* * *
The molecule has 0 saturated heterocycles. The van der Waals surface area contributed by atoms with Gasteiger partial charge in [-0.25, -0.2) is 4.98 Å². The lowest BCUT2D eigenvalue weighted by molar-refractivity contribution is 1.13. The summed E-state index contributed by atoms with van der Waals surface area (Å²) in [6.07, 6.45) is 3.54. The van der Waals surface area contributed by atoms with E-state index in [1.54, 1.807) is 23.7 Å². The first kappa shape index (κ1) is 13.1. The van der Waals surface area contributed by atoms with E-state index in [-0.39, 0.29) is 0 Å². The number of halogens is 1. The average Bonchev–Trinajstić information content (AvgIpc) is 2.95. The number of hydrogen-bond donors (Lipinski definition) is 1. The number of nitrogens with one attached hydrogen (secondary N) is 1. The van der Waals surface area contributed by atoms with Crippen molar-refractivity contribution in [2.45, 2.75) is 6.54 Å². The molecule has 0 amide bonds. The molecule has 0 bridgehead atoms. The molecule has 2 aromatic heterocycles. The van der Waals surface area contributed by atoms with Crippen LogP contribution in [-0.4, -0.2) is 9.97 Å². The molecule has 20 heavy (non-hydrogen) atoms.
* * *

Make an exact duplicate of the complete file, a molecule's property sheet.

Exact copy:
The molecule has 0 saturated heterocycles. The van der Waals surface area contributed by atoms with Gasteiger partial charge in [-0.25, -0.2) is 4.98 Å². The lowest BCUT2D eigenvalue weighted by molar-refractivity contribution is 1.13. The summed E-state index contributed by atoms with van der Waals surface area (Å²) in [6.07, 6.45) is 3.54. The van der Waals surface area contributed by atoms with E-state index in [1.54, 1.807) is 23.7 Å². The first kappa shape index (κ1) is 13.1. The van der Waals surface area contributed by atoms with E-state index in [-0.39, 0.29) is 0 Å². The number of halogens is 1. The average Bonchev–Trinajstić information content (AvgIpc) is 2.95. The number of hydrogen-bond donors (Lipinski definition) is 1. The number of nitrogens with one attached hydrogen (secondary N) is 1. The van der Waals surface area contributed by atoms with Crippen molar-refractivity contribution in [2.45, 2.75) is 6.54 Å². The molecule has 0 amide bonds. The molecule has 0 bridgehead atoms. The molecule has 2 aromatic heterocycles. The van der Waals surface area contributed by atoms with Crippen LogP contribution in [-0.4, -0.2) is 9.97 Å². The molecule has 20 heavy (non-hydrogen) atoms.